Branson's plan to save lemurs is turning heads.
If you build Madagascar's lemurs a new home, will they come? And can you trust them not to trash the place? Sir Richard Branson
funder, Virgin Group
kingpin, kooky billionaire du jour
, has been turning heads with his announcement that he plans to import 30 ring-tailed lemurs from zoos to one of his privately owned islands in the British Virgin Islands. The idea is to give endangered or threatened species a new place to live and breed—Madagascar's civil war has meant a resurgence in lemur habitat loss, and ring-taileds are listed as "near threatened"—but biologists and conservationists are pointing out how Branson could be doing the island's native ecosystem a serious disservice. “It's pretty weird,” Simon Stuart, chair of the International Union for the Conservation of Nature's Species Survival Commission, told the BBC
. “What else lives on the island, and how might they be affected?"
On the one hand, it's rather charming that Branson has such a hands-on approach to problems of conservation (he's also founded the Virgin Green Fund
to tackle next-generation fuel development), which are often depressingly intractable. But the red tape that generally applies in such situations is there for a reason. Introducing invasive species, endangered or not, doesn't have the best track record. The poster child is European rabbits in Australia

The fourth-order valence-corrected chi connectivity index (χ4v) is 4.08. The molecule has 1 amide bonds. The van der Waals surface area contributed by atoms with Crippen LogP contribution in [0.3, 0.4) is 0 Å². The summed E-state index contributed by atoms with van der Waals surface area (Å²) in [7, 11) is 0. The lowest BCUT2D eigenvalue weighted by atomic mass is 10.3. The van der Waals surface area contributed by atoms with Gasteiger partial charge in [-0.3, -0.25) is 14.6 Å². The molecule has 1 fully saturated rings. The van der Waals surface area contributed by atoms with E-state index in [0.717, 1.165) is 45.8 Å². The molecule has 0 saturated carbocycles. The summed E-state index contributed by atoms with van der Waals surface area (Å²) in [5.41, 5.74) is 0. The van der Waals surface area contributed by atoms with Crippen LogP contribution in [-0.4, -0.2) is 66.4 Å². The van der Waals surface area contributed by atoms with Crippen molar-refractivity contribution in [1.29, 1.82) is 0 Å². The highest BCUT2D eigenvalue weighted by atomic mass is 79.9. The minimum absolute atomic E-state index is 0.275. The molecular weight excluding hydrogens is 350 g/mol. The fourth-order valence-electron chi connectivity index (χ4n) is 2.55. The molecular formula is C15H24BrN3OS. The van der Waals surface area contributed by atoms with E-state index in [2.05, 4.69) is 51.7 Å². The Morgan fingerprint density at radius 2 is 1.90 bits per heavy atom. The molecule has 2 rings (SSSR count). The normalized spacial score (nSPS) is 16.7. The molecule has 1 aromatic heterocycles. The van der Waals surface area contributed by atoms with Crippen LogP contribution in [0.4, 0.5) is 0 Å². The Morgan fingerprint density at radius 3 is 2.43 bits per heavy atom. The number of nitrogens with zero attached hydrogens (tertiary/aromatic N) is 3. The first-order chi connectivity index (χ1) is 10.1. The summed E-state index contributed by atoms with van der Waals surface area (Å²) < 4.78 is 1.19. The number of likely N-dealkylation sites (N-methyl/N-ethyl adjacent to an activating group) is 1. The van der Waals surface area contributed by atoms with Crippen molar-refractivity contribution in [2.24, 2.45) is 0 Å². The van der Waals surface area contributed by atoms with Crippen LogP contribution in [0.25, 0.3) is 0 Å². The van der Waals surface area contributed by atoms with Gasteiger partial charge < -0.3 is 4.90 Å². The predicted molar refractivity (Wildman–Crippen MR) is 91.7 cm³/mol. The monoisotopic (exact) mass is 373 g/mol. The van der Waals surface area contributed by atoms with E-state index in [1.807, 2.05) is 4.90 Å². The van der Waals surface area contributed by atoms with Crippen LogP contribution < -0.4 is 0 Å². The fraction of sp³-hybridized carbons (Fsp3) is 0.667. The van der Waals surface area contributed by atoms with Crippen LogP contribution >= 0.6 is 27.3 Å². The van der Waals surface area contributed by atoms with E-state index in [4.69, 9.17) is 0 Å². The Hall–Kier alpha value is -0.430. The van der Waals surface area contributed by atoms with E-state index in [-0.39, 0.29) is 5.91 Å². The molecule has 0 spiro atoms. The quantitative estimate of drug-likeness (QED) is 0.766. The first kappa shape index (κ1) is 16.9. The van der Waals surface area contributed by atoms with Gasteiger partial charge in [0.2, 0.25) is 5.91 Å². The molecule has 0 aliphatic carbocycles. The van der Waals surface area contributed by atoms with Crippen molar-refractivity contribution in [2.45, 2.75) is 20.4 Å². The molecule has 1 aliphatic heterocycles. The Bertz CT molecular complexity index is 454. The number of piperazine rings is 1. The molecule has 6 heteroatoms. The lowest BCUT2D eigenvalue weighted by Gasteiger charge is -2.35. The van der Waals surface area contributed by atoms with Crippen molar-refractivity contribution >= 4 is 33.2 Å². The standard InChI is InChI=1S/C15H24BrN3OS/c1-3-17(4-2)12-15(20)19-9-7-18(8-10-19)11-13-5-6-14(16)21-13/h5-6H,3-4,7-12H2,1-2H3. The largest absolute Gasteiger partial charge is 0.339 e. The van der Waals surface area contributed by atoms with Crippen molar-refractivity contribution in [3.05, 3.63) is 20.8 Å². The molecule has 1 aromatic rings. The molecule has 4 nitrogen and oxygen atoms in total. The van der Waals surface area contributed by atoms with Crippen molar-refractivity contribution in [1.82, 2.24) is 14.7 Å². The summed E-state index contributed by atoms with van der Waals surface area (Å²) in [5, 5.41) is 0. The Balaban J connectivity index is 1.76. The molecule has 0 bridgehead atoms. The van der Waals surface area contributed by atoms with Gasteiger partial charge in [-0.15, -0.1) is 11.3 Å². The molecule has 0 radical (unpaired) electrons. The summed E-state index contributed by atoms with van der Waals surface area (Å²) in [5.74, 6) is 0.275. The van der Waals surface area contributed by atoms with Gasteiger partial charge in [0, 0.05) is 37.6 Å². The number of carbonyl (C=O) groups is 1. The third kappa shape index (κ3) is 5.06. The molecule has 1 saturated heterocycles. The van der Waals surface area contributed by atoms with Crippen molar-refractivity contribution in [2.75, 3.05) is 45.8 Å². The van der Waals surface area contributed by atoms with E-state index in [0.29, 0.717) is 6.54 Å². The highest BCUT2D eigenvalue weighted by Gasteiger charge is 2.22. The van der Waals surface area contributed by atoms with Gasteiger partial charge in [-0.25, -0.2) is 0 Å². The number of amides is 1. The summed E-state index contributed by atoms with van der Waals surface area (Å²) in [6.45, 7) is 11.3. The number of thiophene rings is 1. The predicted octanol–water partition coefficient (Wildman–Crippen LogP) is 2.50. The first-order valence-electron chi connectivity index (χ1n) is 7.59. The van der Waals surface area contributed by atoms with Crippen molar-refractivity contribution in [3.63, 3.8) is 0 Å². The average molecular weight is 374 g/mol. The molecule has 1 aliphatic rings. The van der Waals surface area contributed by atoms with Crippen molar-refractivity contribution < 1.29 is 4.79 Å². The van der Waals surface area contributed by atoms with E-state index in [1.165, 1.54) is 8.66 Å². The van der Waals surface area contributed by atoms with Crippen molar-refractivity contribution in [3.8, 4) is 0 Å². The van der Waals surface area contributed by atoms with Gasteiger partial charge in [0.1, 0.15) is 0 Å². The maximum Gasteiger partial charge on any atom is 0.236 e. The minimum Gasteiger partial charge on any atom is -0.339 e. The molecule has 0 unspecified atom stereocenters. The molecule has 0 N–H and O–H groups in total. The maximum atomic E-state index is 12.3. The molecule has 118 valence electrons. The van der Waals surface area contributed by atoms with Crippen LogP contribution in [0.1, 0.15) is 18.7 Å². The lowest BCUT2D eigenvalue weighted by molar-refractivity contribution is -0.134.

, where they have wreaked havoc on native plants and animals, but there are many
other cautionary tales. Moskito Island, Branson's proposed lemur paradise, is home to several species that lemurs might decimate
, including dwarf geckos, and many scientists have pointed out that isolated islands tend to have very simple ecosystems
and adding a large omnivore like a lemur could turn things topsy-turvy. (Richard Black at the BBC does a great job
describing situations where something similar has been tried.) Interestingly, it turns out that there is already a ring-tailed lemur population in North America
(via NYT Green blog
): St. Catherine's Island, off of Georgia, is a wildlife preserve whose lemurs were introduced 30 years ago and who don't seem to have impacted the native ecology much. If the Moskito Island plan doesn't work--Branson has said if the lemurs become a problem he'll take steps to remedy it--maybe the lemurs can camp out there.